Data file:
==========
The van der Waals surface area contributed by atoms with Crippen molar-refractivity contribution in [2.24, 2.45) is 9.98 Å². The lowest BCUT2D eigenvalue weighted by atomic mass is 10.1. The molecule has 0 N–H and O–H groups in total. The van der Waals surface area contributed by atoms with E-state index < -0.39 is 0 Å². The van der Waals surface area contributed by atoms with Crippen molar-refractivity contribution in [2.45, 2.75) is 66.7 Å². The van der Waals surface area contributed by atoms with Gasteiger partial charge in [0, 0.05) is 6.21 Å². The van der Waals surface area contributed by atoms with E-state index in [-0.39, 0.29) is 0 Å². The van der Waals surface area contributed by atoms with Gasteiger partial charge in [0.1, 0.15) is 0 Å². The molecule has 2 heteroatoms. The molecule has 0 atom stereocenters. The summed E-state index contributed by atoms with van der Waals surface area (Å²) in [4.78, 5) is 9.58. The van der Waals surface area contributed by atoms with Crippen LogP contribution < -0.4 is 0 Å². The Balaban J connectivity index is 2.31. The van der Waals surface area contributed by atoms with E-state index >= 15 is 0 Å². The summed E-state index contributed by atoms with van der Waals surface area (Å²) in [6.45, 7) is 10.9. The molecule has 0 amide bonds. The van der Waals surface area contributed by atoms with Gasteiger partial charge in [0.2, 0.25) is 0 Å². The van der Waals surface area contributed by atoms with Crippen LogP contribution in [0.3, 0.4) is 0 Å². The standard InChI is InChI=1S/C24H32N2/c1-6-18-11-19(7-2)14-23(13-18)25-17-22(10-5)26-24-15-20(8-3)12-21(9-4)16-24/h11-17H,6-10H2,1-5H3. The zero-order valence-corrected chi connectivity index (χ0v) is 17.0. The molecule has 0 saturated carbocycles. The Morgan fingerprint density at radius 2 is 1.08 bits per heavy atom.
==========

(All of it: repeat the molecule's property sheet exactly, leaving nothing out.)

The van der Waals surface area contributed by atoms with Crippen molar-refractivity contribution in [2.24, 2.45) is 9.98 Å². The lowest BCUT2D eigenvalue weighted by atomic mass is 10.1. The molecule has 0 N–H and O–H groups in total. The van der Waals surface area contributed by atoms with E-state index < -0.39 is 0 Å². The van der Waals surface area contributed by atoms with Crippen molar-refractivity contribution in [2.45, 2.75) is 66.7 Å². The van der Waals surface area contributed by atoms with Gasteiger partial charge in [0, 0.05) is 6.21 Å². The van der Waals surface area contributed by atoms with E-state index in [-0.39, 0.29) is 0 Å². The van der Waals surface area contributed by atoms with Gasteiger partial charge in [0.1, 0.15) is 0 Å². The molecule has 2 heteroatoms. The molecule has 0 atom stereocenters. The summed E-state index contributed by atoms with van der Waals surface area (Å²) in [4.78, 5) is 9.58. The van der Waals surface area contributed by atoms with Crippen LogP contribution < -0.4 is 0 Å². The Balaban J connectivity index is 2.31. The van der Waals surface area contributed by atoms with E-state index >= 15 is 0 Å². The summed E-state index contributed by atoms with van der Waals surface area (Å²) in [6.45, 7) is 10.9. The molecule has 0 amide bonds. The van der Waals surface area contributed by atoms with Gasteiger partial charge in [0.2, 0.25) is 0 Å². The van der Waals surface area contributed by atoms with Crippen LogP contribution in [0.3, 0.4) is 0 Å². The standard InChI is InChI=1S/C24H32N2/c1-6-18-11-19(7-2)14-23(13-18)25-17-22(10-5)26-24-15-20(8-3)12-21(9-4)16-24/h11-17H,6-10H2,1-5H3. The zero-order valence-corrected chi connectivity index (χ0v) is 17.0. The molecule has 0 saturated carbocycles. The Morgan fingerprint density at radius 2 is 1.08 bits per heavy atom.